Malusi Gigaba is at the mercy of ministers, DA says
Finance Minister Malusi Gigaba, who tables his medium-term budget policy statement on Wednesday, is at the mercy of government ministers and the heads of beleaguered public entities, according to DA MPs.
Gigaba’s budget speech comes amid reports that Russian President Vladimir Putin has effectively ordered SA’s government to push ahead with the massive nuclear build programme, despite procedural and legal hitches.
Also causing jitters is the mandate paper for 2018, which appears to place budget prioritisation on Minister in the Presidency Jeff Radebe and away from the Treasury.
Government departments and state-owned entities are in financial turmoil. Despite Dudu Myeni having been dropped as South African Airways (SAA) board chair, the carrier is not out of the woods yet. Eskom, the South African Post Office and the SABC are also in dire need of financial assistance.
DA MP David Maynier told reporters in Parliament on Monday that in the context of "fiscal slippage", "zombie" state-owned enterprises, weak growth and political uncertainty, Gigaba would have little political room to manoeuvre in tabling a medium-term budget policy statement that could instil investor, as well as consumer, confidence.
"The main budget forecasts economic growth of 1.3% in 2017, 2% in 2018 and 2.3% in 2019 for SA. We expect the economic growth forecast to be revised down in the medium-term budget policy statement closer to 0.6% in 2017, 1.2% in 2018 and 1.5% in 2019, in line with forecasts of the South African Reserve Bank," Maynier said.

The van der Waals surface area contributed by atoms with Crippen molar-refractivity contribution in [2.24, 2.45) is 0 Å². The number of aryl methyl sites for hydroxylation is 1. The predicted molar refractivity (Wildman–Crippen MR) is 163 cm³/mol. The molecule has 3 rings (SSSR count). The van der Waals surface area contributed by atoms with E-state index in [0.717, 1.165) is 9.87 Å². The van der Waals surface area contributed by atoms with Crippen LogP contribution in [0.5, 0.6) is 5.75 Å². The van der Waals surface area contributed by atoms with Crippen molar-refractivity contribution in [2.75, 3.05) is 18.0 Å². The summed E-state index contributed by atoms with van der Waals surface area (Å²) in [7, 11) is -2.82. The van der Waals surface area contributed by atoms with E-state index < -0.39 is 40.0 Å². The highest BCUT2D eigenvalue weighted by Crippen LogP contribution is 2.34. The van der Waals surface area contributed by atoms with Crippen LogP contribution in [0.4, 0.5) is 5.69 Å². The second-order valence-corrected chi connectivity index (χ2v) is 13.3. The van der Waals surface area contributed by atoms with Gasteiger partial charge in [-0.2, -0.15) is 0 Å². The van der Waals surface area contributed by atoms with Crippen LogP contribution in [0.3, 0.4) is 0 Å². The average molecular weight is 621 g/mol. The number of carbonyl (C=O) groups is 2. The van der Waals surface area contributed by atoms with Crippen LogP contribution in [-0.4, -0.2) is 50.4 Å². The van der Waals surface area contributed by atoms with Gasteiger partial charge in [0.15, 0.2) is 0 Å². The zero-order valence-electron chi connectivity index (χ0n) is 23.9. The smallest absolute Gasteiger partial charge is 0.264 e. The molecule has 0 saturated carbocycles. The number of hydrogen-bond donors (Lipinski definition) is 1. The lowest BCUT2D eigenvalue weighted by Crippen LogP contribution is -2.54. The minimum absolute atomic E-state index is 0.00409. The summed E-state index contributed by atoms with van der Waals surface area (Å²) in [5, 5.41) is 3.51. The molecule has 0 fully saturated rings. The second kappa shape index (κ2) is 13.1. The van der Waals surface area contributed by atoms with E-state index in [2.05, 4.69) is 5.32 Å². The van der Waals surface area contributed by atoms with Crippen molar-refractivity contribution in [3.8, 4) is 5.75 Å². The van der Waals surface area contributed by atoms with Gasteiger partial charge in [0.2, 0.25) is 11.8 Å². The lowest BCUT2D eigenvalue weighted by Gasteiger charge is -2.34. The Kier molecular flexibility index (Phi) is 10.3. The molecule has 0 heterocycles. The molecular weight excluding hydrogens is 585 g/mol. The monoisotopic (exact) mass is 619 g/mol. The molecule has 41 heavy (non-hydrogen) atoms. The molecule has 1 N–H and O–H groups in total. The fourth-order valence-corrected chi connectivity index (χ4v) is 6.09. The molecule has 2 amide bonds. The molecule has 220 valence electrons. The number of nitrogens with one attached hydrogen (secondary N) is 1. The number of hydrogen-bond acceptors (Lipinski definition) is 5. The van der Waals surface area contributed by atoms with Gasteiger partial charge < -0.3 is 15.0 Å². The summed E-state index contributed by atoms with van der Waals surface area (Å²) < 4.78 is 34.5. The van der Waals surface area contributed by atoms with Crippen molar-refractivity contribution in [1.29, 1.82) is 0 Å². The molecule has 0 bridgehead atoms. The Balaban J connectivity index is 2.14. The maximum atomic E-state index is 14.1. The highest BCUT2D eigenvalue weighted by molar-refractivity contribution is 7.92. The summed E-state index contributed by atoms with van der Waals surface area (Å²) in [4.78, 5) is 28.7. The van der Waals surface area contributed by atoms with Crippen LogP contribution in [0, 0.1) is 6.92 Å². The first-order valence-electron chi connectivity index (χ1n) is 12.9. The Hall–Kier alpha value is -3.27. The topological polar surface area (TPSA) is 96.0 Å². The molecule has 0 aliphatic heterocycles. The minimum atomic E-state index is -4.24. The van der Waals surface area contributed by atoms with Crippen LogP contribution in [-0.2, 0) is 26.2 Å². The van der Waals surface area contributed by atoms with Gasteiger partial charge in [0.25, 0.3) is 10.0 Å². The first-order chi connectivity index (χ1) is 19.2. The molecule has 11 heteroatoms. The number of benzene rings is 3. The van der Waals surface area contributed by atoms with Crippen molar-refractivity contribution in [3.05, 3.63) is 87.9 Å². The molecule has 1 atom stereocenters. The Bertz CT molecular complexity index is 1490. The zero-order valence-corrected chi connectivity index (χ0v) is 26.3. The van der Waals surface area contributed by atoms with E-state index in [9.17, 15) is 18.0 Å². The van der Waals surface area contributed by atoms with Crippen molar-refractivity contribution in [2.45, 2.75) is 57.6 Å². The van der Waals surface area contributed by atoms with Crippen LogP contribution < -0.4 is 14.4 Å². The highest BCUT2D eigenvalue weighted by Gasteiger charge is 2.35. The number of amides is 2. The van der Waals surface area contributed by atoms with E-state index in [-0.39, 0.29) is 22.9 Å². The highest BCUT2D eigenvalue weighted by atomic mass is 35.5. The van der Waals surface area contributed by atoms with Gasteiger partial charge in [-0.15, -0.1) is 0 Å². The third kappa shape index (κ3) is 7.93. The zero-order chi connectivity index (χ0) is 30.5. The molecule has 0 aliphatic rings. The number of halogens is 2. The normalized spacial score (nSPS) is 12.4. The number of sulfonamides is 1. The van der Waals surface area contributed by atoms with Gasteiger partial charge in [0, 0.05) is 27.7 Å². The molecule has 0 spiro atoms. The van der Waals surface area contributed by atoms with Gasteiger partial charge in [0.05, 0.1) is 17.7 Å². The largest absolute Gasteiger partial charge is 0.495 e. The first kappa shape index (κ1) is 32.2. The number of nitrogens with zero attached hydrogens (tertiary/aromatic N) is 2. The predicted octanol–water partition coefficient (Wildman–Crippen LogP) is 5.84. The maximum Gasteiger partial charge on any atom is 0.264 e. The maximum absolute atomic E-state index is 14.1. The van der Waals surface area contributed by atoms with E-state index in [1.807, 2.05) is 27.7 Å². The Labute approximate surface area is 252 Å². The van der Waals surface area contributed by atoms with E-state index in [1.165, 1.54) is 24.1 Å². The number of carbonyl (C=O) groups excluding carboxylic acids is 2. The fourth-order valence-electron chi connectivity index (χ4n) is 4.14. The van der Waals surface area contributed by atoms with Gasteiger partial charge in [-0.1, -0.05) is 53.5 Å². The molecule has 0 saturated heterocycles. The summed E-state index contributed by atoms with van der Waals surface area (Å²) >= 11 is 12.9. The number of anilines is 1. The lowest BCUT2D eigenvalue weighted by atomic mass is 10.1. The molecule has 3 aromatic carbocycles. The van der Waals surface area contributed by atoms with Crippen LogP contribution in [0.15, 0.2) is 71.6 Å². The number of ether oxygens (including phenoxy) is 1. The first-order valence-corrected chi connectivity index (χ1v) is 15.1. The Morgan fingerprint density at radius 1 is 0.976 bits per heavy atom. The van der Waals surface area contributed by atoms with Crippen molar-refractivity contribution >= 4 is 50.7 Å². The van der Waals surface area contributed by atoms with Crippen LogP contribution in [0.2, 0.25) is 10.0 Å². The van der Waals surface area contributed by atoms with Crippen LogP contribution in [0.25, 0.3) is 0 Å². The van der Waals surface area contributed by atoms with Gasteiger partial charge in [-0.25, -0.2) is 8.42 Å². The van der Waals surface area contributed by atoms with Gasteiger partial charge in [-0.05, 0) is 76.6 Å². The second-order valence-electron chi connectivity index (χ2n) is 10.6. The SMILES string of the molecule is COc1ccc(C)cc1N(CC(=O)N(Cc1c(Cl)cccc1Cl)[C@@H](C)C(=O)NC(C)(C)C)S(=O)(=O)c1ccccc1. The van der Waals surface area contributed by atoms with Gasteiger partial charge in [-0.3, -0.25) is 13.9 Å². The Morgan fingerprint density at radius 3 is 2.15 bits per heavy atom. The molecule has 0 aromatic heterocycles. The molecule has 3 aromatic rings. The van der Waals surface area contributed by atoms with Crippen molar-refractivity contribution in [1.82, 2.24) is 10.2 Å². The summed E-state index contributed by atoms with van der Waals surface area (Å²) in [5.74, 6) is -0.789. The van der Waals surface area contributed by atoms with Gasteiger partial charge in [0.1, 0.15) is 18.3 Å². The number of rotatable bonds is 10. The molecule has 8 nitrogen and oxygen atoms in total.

He said the centralisation of decision-making on the budget priorities to Radebe’s office, as well as last week’s government reshuffle, gave signals that were bound to undermine any efforts by Gigaba to calm anxiety.
"The appointment of new Energy Minister David Mahlobo following a reported final warning from Russians, signals an intention to accelerate the implementation of the nuclear build programme, which is terrifying. The nuclear build programme may cost up to R1.2-trillion, over a period of perhaps 20 or 30 years and has the capacity to blow up the balance sheet," said Maynier.
Fellow DA MP Alf Lees said the institutional vulnerability, as well as moves that undermine the independence of other entities such as the Public Investment Corporation and the South African Reserve Bank, amounted to a defanging of the Treasury.
"The South African Reserve Bank, Public Investment Corporation and National Treasury’s institutional independence are under threat, which risks compromising monetary policy, fiscal policy and pension savings, not to mention the sovereign credit rating of SA," said Lees.
Lees said no one should discount the previously denied claims that PIC funds would not be used in the funding of SAA’s gaps.
"The minister must find a way of funding it that is deficit neutral, and the minister must stick to his word," Lees said.
Maynier said he had not been able to access the mandate paper for 2018, which places the Presidency at the centre of budget prioritisation as the document had been classified as secret. However, he said on Thursday that he asked that the standing committee on finance to be allowed to quiz Radebe on this development.
"I have asked [committee chairperson Yunus] Carrim to bring Radebe to the standing committee to explain the mandate paper to the committee on Thursday. That invitation has been extended [and] we are not sure if it has been accepted," he said.
Maynier said his reading of the situation was that there remained huge confusion in the working process of the mandate paper and that there was no clarity between Treasury and the President on budget prioritisation.